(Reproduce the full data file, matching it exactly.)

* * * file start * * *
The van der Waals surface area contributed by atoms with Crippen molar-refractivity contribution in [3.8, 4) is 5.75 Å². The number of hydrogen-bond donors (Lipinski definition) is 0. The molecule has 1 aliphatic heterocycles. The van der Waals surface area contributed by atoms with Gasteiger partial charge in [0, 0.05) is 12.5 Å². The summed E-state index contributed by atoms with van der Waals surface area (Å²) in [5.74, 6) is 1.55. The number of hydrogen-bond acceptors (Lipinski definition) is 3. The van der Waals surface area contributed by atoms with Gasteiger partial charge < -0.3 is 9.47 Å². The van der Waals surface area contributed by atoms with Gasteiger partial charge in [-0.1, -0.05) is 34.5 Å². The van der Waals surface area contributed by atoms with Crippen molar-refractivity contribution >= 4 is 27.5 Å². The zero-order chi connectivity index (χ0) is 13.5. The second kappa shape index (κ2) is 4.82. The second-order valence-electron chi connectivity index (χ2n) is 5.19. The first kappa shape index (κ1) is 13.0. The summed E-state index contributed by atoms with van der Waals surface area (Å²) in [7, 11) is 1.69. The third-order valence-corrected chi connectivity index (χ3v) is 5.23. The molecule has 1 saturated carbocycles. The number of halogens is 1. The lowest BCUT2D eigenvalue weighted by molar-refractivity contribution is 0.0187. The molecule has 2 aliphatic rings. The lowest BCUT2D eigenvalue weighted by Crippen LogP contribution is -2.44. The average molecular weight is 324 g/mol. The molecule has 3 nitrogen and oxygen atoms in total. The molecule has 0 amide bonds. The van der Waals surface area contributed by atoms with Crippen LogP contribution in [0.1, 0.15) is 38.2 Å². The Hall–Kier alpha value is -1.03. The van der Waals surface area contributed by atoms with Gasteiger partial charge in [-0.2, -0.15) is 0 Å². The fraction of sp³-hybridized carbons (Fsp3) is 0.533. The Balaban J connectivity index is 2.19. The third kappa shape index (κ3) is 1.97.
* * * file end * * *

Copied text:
The van der Waals surface area contributed by atoms with Crippen molar-refractivity contribution in [3.8, 4) is 5.75 Å². The number of hydrogen-bond donors (Lipinski definition) is 0. The molecule has 1 aliphatic heterocycles. The van der Waals surface area contributed by atoms with Gasteiger partial charge in [0, 0.05) is 12.5 Å². The summed E-state index contributed by atoms with van der Waals surface area (Å²) in [5.74, 6) is 1.55. The number of hydrogen-bond acceptors (Lipinski definition) is 3. The van der Waals surface area contributed by atoms with Gasteiger partial charge < -0.3 is 9.47 Å². The van der Waals surface area contributed by atoms with Gasteiger partial charge in [-0.1, -0.05) is 34.5 Å². The van der Waals surface area contributed by atoms with Crippen molar-refractivity contribution >= 4 is 27.5 Å². The zero-order chi connectivity index (χ0) is 13.5. The second kappa shape index (κ2) is 4.82. The second-order valence-electron chi connectivity index (χ2n) is 5.19. The first kappa shape index (κ1) is 13.0. The summed E-state index contributed by atoms with van der Waals surface area (Å²) in [7, 11) is 1.69. The third-order valence-corrected chi connectivity index (χ3v) is 5.23. The molecule has 1 saturated carbocycles. The number of halogens is 1. The lowest BCUT2D eigenvalue weighted by molar-refractivity contribution is 0.0187. The molecule has 2 aliphatic rings. The lowest BCUT2D eigenvalue weighted by Crippen LogP contribution is -2.44. The average molecular weight is 324 g/mol. The molecule has 3 nitrogen and oxygen atoms in total. The molecule has 0 amide bonds. The van der Waals surface area contributed by atoms with Crippen LogP contribution in [0.1, 0.15) is 38.2 Å². The Hall–Kier alpha value is -1.03. The van der Waals surface area contributed by atoms with Gasteiger partial charge in [-0.2, -0.15) is 0 Å². The fraction of sp³-hybridized carbons (Fsp3) is 0.533. The Balaban J connectivity index is 2.19. The third kappa shape index (κ3) is 1.97.